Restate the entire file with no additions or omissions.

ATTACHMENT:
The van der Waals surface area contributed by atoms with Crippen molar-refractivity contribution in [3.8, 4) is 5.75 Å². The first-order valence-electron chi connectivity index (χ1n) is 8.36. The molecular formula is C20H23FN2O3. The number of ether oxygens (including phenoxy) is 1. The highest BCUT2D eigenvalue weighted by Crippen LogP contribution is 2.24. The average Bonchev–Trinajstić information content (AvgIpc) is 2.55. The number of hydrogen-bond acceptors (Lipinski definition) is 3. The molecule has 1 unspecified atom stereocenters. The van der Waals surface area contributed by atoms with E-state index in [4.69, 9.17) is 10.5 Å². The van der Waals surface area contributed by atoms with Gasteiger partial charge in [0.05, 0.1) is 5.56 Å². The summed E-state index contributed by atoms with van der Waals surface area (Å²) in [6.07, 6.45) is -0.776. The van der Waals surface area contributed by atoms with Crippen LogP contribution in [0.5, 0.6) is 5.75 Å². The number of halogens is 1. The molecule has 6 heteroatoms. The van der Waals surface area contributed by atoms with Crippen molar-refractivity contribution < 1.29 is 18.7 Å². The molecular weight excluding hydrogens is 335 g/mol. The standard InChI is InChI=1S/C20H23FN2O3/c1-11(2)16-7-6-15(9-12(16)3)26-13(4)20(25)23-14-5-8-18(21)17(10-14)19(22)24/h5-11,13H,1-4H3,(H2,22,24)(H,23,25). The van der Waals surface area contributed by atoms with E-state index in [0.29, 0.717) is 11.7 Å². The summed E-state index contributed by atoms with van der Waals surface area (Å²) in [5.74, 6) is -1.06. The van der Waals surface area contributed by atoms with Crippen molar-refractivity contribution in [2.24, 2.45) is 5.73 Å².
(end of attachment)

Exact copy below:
The van der Waals surface area contributed by atoms with Crippen molar-refractivity contribution in [3.8, 4) is 5.75 Å². The first-order valence-electron chi connectivity index (χ1n) is 8.36. The molecular formula is C20H23FN2O3. The number of ether oxygens (including phenoxy) is 1. The highest BCUT2D eigenvalue weighted by Crippen LogP contribution is 2.24. The average Bonchev–Trinajstić information content (AvgIpc) is 2.55. The number of hydrogen-bond acceptors (Lipinski definition) is 3. The molecule has 1 unspecified atom stereocenters. The van der Waals surface area contributed by atoms with E-state index in [4.69, 9.17) is 10.5 Å². The van der Waals surface area contributed by atoms with Gasteiger partial charge in [0.05, 0.1) is 5.56 Å². The summed E-state index contributed by atoms with van der Waals surface area (Å²) in [6.07, 6.45) is -0.776. The van der Waals surface area contributed by atoms with Crippen LogP contribution in [0.5, 0.6) is 5.75 Å². The number of halogens is 1. The molecule has 6 heteroatoms. The van der Waals surface area contributed by atoms with Crippen molar-refractivity contribution < 1.29 is 18.7 Å². The molecular weight excluding hydrogens is 335 g/mol. The standard InChI is InChI=1S/C20H23FN2O3/c1-11(2)16-7-6-15(9-12(16)3)26-13(4)20(25)23-14-5-8-18(21)17(10-14)19(22)24/h5-11,13H,1-4H3,(H2,22,24)(H,23,25). The van der Waals surface area contributed by atoms with E-state index in [0.29, 0.717) is 11.7 Å². The summed E-state index contributed by atoms with van der Waals surface area (Å²) in [5.74, 6) is -1.06. The van der Waals surface area contributed by atoms with Crippen molar-refractivity contribution in [2.24, 2.45) is 5.73 Å².